Many of us have helplessly watched this week as wild fires raged around the resort areas of Pigeon Forge and Gatlinburg. We’ve waited and we’ve prayed and we’ve hoped that the rampage could be contained and the area impacted as little as possible. And while we’ve waited we’ve watched, often as memories disappeared in the smoke and flames, memories that were embodied by the material possessions being consumed.
We grow attached to our stuff, and there’s no shame in that as long as we remember it’s just stuff. But that stuff often represents a tangible connection to a time or a place or a person that holds meaning in our lives. When that connection is lost, for whatever reason, we can feel as though the mental and emotional connection is lost as well. My daughter texted me during the day saying “Hillbilly Golf is gone” followed by a crying emoji. For years immediately after Christmas we went to Gatlinburg as a family—and it didn’t matter how cold it was, we were going to play putt-putt at Hillbilly Golf. It was mandatory. A later report stated the course had survived but with damage. She made sure to let me know that a memory from her past had not disappeared completely.
There are so many places we would visit when we traveled east: The Peddler Steak House, The Pancake Pantry, The Ole’ Smoky Candy Kitchen. (Do you see a pattern here? Food played a huge role on our trips.) We always visited Ripley’s Believe It or Not, The Mountain Mall—and we loved The Village Shops where The Donut Friar and the Cheese Cupboard reside (there’s that food thing again). And we can’t forget The Christmas Place in Pigeon Forge. Some of us could spend hours there, just wandering ‘mongst all things Christmas. As I listened to the reports, I was relieved to learn that most of my memories survived unscathed. But that relief was tempered by the realization that lives have been lost, wildlife has perished, and the beautiful mountains we love so well are now charred shadows of their former glory.
The loss of material possessions pales in the light of actual and presumed loss of life. However, for those who find themselves safe but their homes gone, there will be grief over what they once held dear. As I mentioned earlier, those possessions are often links to something or someone that is no longer here, and when those links are gone our grief begins all over again. Chris MacPherson of The Sweet Fanny Adams Theatre (which we also love), managed to escape with his pets and the clothes on his back. Everything else was lost, including the 1971 Sweet Fanny Adams Volkswagen Beetle that belonged to his late father. That connection cannot be replaced and the grief for his father will now expand to include grief for something that was a tangible reminder of him, something that Don MacPherson loved and entrusted to his son.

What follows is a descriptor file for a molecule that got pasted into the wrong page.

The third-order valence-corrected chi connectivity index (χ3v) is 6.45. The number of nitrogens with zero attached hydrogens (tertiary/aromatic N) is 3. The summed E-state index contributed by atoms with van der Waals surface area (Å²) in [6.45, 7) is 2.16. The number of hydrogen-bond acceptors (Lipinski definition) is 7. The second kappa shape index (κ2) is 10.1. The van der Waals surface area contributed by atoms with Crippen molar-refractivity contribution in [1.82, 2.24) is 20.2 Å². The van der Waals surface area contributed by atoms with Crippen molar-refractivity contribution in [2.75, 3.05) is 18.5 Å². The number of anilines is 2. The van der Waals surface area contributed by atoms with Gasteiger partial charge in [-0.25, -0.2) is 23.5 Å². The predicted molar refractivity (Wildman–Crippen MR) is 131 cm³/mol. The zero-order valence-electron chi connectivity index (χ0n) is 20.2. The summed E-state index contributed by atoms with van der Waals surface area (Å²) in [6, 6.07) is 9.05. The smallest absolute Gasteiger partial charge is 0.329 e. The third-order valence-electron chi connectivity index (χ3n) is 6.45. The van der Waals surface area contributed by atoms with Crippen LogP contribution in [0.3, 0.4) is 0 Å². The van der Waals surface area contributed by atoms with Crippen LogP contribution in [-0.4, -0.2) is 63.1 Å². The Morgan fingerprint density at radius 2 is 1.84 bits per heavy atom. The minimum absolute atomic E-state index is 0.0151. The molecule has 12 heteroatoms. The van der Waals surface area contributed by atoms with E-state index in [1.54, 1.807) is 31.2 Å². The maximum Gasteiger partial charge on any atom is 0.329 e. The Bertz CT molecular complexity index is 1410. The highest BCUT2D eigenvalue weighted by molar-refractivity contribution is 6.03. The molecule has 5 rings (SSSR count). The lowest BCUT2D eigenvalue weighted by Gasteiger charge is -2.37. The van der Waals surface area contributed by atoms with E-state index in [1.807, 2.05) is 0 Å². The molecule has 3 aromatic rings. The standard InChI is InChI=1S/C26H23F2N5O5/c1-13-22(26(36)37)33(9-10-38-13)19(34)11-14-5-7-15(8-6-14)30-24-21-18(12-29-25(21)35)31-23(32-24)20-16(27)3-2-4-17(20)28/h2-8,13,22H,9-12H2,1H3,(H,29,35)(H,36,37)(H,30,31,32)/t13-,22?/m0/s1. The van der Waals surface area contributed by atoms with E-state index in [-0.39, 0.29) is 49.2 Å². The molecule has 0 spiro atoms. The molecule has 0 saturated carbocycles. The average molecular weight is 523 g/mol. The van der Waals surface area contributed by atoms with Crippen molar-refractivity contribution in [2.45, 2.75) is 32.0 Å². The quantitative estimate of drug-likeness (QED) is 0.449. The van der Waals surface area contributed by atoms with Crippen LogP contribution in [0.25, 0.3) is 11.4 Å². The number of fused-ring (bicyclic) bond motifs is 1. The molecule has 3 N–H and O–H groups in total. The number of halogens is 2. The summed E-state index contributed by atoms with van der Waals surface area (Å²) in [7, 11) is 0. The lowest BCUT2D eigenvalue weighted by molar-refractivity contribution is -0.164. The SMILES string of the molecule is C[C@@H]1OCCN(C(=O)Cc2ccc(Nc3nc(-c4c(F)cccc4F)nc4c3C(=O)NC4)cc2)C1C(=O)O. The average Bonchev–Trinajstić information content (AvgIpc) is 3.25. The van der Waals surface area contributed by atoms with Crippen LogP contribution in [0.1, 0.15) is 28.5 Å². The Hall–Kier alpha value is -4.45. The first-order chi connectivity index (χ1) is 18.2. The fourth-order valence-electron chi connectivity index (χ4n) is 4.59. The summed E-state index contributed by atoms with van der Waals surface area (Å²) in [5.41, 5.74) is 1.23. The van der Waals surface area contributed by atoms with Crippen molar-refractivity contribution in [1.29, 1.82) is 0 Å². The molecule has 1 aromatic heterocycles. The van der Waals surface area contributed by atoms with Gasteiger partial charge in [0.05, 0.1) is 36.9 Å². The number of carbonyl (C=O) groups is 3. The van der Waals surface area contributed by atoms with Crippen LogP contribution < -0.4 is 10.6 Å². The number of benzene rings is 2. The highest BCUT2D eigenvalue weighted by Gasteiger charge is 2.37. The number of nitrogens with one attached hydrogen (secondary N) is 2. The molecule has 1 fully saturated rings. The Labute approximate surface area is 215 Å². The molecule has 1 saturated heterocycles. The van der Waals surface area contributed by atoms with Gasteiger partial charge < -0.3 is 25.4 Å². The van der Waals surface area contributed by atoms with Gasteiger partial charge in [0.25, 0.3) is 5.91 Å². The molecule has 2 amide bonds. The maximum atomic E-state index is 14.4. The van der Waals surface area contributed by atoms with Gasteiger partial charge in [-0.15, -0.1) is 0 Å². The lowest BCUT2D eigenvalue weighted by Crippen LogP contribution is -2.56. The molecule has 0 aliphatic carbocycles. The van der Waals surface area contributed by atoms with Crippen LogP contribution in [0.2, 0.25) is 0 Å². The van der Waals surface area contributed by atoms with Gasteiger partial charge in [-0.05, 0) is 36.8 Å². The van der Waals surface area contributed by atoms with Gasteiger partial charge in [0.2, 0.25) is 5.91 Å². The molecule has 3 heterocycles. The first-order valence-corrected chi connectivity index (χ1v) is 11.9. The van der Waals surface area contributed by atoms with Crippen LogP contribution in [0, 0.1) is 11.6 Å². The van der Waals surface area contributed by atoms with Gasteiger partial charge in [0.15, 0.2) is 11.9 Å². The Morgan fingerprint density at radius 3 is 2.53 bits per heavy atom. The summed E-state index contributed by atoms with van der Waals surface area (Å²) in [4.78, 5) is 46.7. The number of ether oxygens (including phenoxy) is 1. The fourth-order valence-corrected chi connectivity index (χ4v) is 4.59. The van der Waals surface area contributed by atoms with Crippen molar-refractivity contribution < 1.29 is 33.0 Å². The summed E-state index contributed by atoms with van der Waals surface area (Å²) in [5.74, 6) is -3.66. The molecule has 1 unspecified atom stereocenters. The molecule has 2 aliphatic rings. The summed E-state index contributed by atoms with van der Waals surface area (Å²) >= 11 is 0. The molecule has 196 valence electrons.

It doesn’t have to be a devastating forest fire or a flood or tornado that impacts thousands to bring about new or renewed grief. Every day people suffer individual tragedies that steal tangible pieces of their past, pieces that can never be replaced, and the lack of national attention does not lessen the pain—if anything it might actually increase it. Any tragedy that draws the world’s attention will also draw the world’s support, but loss on a smaller scale, confined to one person or a family, is often their loss to bear alone. We must be mindful that, great or small, loss is loss; there will always be pain and there will always be someone who needs our support.